Select Page

Two weeks ago in these pages, I looked at the second and third sections of the 14th Amendment. Today I continue with its two final sections, the fourth and the fifth.

Section 4 clarifies which debts the U.S. Federal government will honor as valid.

The first sentence reads: “The validity of the public debt of the United States, authorized by law, including debts incurred for payment of pensions and bounties for services in suppressing insurrection or rebellion, shall not be questioned.”

In other words, the federal government will continue to pay interest and principal on those debts that it “incurred” through four years of Civil War to crush the rebel states, including Union veterans’ benefits, namely “pensions and bounties.” Those debts, “shall not be questioned.”

The second sentence reads: “But neither the United States nor any State shall assume or pay any debt or obligation incurred in aid of insurrection or rebellion against the United States, or any claim for the loss or emancipation of any slave;

“But all such debts, obligations, and claims shall be held illegal and void.”

In other words, the U.S. Federal government or any state government shall not “assume or pay” any of the Confederacy’s debts incurred during the Civil War. Section 4 declares that the rebel states’ debts are forever “illegal and void.”

Also, this section states that the U.S. Federal government will no longer toy with the idea of reimbursing former slaveholders for the loss of their property because of emancipation.

Prior to the war, two ideas were often bandied about as a means to extricate the country from the grip of slavery: the first was to deport all slaves to a colony in west Africa, and the second was for the Federal government to pay slaveholders for their property and set the slaves free.

Lincoln talked often of colonization, but few black people wanted to migrate to Africa. As the bloody war progressed, Lincoln’s thoughts moved from colonization to emancipation.

Also, few people wanted the Federal government to borrow funds to pay slaveholders market value for their slaves. At an average fair market value of $750 per slave, total funds required to recompense all slaveholders would have approached $3 billion.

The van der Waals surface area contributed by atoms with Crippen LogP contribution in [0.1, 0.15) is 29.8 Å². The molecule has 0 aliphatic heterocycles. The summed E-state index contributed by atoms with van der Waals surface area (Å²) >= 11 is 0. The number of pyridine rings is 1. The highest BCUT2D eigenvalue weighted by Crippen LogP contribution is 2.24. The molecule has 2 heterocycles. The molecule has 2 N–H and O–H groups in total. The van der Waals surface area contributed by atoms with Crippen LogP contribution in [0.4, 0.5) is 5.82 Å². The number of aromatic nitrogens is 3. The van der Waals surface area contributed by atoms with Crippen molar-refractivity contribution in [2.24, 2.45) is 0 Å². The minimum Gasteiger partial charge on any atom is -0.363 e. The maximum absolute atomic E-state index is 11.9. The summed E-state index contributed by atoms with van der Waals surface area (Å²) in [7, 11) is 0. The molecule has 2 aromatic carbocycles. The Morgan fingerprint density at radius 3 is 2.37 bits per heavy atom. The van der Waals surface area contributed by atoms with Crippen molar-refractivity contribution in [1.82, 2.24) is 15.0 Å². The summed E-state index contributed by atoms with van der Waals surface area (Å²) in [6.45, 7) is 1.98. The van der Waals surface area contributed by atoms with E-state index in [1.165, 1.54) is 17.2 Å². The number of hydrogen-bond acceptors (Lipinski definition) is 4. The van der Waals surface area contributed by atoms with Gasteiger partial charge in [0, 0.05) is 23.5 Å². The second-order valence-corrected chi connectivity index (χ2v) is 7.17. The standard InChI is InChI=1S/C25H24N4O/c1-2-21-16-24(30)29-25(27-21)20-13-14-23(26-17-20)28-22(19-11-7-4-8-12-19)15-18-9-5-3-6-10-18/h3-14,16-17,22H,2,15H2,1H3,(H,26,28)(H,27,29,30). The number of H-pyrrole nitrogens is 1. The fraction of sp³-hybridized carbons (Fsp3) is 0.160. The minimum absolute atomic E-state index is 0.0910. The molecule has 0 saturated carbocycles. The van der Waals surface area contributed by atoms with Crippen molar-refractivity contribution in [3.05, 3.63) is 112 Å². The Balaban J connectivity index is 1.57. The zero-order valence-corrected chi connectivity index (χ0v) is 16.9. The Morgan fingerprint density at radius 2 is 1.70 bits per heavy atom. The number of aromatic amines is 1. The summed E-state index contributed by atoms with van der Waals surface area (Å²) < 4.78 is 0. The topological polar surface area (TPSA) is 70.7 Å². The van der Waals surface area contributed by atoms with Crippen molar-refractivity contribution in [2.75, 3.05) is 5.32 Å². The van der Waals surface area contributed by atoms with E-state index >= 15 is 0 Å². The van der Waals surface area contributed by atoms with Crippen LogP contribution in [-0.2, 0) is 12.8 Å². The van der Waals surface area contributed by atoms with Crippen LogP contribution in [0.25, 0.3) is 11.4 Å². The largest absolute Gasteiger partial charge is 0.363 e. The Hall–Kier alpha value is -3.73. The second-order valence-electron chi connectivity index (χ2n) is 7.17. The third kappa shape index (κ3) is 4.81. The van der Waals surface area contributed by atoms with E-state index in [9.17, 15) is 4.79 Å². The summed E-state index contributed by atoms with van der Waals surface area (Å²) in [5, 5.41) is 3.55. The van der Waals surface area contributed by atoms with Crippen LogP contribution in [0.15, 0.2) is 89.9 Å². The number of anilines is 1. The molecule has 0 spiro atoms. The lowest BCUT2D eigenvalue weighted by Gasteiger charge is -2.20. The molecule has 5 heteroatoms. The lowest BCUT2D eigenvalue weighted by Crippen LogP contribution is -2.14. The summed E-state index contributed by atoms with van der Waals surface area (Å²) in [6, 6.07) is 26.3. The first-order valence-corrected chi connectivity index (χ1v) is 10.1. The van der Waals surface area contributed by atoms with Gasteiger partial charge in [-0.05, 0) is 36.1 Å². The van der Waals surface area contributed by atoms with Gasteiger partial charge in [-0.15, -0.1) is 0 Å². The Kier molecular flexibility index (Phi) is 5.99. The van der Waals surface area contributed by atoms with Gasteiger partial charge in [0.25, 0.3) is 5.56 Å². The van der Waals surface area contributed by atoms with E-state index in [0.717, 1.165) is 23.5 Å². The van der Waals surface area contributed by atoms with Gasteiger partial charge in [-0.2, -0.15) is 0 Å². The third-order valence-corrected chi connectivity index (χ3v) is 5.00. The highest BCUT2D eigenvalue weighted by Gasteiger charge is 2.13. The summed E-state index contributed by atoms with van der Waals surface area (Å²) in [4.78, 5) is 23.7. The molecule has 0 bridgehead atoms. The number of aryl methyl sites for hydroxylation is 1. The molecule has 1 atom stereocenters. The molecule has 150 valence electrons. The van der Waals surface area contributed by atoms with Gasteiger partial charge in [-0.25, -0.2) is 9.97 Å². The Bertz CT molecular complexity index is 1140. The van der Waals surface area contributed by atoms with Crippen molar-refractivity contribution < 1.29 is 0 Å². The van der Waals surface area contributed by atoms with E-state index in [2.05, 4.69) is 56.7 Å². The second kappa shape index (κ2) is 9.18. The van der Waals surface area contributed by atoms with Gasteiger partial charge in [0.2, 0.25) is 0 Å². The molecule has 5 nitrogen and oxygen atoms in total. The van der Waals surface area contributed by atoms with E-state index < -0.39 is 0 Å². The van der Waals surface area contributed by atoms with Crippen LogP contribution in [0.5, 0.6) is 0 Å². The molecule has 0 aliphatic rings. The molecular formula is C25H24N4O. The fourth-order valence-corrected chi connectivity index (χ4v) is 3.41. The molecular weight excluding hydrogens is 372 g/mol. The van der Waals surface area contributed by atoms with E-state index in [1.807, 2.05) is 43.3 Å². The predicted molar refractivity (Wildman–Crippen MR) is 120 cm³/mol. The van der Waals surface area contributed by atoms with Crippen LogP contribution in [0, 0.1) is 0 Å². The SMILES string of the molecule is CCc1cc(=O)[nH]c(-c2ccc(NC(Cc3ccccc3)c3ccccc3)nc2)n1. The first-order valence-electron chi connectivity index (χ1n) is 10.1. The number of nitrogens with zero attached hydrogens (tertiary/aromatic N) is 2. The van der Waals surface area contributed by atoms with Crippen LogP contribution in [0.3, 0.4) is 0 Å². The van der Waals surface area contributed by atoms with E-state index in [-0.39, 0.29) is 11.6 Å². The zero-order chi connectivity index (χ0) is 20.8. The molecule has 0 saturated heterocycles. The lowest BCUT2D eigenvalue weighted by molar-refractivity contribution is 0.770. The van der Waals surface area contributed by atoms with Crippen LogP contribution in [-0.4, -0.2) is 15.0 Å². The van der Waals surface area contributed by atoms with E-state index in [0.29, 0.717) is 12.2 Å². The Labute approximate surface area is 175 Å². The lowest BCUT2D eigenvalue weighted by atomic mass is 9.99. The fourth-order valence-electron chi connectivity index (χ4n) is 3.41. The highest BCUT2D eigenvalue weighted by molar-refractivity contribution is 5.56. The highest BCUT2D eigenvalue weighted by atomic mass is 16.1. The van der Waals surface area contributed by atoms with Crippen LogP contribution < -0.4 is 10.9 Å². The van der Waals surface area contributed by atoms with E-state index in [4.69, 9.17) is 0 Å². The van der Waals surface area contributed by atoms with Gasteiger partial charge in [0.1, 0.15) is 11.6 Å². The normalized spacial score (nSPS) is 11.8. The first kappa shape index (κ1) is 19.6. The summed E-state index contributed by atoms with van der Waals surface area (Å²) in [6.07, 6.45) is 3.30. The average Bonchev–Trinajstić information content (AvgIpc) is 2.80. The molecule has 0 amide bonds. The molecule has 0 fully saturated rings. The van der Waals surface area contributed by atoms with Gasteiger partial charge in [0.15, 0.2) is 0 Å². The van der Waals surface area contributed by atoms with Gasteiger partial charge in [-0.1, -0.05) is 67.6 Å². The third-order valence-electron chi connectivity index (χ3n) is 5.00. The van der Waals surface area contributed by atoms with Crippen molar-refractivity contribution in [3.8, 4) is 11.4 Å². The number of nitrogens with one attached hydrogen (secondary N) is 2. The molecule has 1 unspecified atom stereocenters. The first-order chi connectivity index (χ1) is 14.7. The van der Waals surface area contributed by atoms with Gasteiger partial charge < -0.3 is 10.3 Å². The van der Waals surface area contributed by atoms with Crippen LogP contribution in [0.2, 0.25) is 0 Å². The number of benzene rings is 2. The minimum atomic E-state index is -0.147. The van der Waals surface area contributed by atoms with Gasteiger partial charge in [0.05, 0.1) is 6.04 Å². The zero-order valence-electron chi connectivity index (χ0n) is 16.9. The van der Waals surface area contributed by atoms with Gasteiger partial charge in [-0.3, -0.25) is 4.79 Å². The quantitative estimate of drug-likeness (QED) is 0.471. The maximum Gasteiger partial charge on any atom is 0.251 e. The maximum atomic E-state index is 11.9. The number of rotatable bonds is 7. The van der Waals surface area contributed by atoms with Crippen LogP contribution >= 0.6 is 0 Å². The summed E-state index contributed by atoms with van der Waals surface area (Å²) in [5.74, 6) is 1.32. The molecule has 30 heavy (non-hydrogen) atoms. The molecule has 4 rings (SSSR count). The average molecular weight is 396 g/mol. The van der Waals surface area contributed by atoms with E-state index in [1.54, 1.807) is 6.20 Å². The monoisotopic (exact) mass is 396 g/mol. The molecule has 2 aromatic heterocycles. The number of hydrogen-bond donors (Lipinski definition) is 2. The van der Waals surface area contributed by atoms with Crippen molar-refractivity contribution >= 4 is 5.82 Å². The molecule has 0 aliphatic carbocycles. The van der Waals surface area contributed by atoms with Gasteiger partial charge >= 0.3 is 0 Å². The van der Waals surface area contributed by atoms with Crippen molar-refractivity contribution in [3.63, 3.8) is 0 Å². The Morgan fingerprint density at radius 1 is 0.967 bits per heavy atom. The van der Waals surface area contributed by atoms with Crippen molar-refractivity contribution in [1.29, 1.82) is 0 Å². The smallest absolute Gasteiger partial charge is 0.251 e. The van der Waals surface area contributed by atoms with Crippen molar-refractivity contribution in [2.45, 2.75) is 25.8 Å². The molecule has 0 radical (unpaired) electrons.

The U.S. census of 1860 counted a total population of 31,443,321, and of those 3,953,760 were slaves and an additional 488,070 free blacks. So, one in eight residents were slaves.

By Section 4 of the 14th Amendment, all slaveholders’ claims for reimbursement for loss of their property because of emancipation were pitched aside, and declared “illegal and void.”

Section 5 is a single sentence, the same that concludes the 13th and 15th Amendments: “The Congress shall have power to enforce, by appropriate legislation, the provisions of this article.”

Section 5 leaves the 14th Amendment open to further laws that Congress would deem necessary to ensure all its sections were enforced.

The House passed the 14th Amendment on May 10, 1866, by a vote of 128 to 37, the Senate passed it on June 8 by a vote of 33 to 11, and the House concurred on June 13.

On June 16, 1866, Secretary of State William Seward submitted the 14th Amendment to the governors of the states for ratification. At first, all former Confederate states rejected it.

A year passed. On June 15, 1867, Nebraska ratified it, becoming the 22nd state to do so, but 28 states were needed for it to become law, the required three-fourth’s.

Nine months passed. Then, on March 16, 1868, Iowa ratified it. That same month, on March 2, 1867, Congress passed a law that required each former Confederate state to ratify the 14th Amendment before “said State shall be declared entitled to representation in Congress.”

Seven Southern states changed their vote from rejection to ratification in April, June, and July of 1868: Arkansas, Florida, North Carolina, Louisiana, South Carolina, Alabama, and Georgia.

On July 28, 1868, Secretary Seward certified the adoption of the 14th Amendment, twenty-five months after the House and Senate passed it, and it became law then and ever since.

Bill Benson, of Sterling, is a dedicated historian.